All My Rage by Sabaa Tahir
This quote from Noor kind of sums it up: “I think about the s$%t we've read in school. Those books all about one problem. A kid who's bullied. A kid who's beaten. A kid who's poor. And I think of us and how we've won the s$%t-luck lottery. We have all the problems.” Noor and Salahudin do have all the problems (and then some), which makes this a brutal read – but it’s also such an incredibly good book that you just keep rooting for them no matter how bleak and bad things get. Amazing!
Truly Devious by Maureen Johnson
Book 1 of the Truly Devious Series
I just finished reading the third and final book in this trilogy, The Hand on the Wall, and the whole series is so much fun! I love Stevie as well as all her new friends and classmates at Ellingham (especially all of Stevie’s housemates: reclusive writer Nate; quirky builder Janelle; mysterious, moody David). Johnson’s use of the flashbacks from the 1930s add so much to the story, and I enjoyed how the mysteries of the past and present come together in the final book.
Sex & Violence by Carrie Mesrobian
Ebook in Overdrive
Wow, did this book suck me in, and wow, did I hate Evan at the beginning of the book. Unfortunately, I don't think Evan is all that unusual in his callous treatment of girls (although I wish he were) -- and it's a topic we should be talking about more. Evan's story is a tough, honest, and thought-provoking one that's totally worth reading.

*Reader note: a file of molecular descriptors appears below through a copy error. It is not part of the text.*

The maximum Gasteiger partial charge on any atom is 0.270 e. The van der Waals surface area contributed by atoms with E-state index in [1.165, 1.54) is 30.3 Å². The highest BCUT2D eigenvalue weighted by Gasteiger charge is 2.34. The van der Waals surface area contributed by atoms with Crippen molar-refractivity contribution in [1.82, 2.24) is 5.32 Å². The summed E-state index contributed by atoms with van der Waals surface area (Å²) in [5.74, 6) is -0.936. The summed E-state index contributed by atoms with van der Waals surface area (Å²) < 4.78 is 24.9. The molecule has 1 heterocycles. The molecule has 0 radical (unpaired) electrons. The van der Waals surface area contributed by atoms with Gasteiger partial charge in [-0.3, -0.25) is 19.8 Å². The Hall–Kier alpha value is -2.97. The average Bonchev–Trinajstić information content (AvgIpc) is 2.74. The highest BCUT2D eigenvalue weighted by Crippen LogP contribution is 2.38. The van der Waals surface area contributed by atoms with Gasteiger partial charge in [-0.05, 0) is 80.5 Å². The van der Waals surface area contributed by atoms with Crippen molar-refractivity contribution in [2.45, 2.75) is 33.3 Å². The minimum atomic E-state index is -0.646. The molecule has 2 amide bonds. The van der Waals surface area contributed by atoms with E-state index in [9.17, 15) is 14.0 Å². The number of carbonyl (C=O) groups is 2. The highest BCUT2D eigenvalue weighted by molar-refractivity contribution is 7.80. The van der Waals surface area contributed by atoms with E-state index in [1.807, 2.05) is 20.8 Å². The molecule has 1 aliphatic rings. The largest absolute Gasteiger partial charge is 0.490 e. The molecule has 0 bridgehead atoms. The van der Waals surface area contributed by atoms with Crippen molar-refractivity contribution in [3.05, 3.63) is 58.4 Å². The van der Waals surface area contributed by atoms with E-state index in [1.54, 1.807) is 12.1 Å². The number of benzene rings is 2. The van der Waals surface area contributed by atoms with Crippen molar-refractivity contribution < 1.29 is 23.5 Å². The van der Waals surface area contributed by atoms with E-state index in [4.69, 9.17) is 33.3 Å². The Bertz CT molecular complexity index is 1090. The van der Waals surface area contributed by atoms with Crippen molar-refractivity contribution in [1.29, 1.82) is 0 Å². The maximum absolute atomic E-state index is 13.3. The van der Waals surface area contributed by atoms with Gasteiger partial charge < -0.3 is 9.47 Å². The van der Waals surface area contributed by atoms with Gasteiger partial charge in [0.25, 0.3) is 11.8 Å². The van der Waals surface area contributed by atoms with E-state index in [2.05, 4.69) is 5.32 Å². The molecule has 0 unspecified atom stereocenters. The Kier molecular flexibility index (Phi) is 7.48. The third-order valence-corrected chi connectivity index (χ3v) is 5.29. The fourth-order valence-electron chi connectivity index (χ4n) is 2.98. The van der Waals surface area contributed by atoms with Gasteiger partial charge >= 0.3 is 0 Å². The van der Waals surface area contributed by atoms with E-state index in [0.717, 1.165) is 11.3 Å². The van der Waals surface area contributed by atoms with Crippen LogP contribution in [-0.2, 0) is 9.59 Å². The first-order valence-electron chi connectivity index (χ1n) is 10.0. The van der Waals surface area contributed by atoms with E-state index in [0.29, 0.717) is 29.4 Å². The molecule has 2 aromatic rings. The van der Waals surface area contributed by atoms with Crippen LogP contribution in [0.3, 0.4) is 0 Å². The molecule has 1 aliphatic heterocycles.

Little & Lion by Brandy Colbert
I liked the diversity of characters in this story, the blended family, and the LA setting. I especially appreciated the way in which this books deals honestly and realistically with the topics of mental health, sexuality, and family.
One of Us Is Lying by Karen McMaus
This book was so much fun to read that I could not put it down! I enjoyed the alternating chapters from the four main characters' points of view, and each character was relatable and went beyond the high school stereotypes. If you like mysteries, this one is for you.
I really liked Darius (he loves tea; he makes a lot of references to Lord of the Rings and Star Trek; and he's a great big brother to his little sister Laleh). His problems are real, but he faces them with a lot of humor. I also really enjoyed the peak into Persian culture (the food, traditions, and history).
Dear Rachel Maddow by Adrienne Kisner
I loved the epistolary format (the story is all told in emails), and Brynn's voice is so funny and sharp. Brynn struggles in school and at home, but her friends, her comrades in the Blue room, and even her brother's friend all provide a support system that help Brynn to keep fighting the good fight.
Sadie by Courtney Summers
I was biting my nails all the way through this excellent mystery/thriller, hoping against hope that Sadie and Mattie would get justice and that Sadie wouldn't end up just "another dead girl."
Romance + mystery + slasher plot = a fun, gory read.
Moxie by Jennifer Mathieu
This book really speaks to what's going on in our society today about how men treat woman (and boys treat girls) and what is and isn't acceptable. It's an uplifting read that will have you cheering on the girls of East Rockport High School.
This story is more than just a sweet romance: it has diverse and interesting characters, deals with the changing relationship of two sisters, and has a very relateable and hilarious main character. Loved it!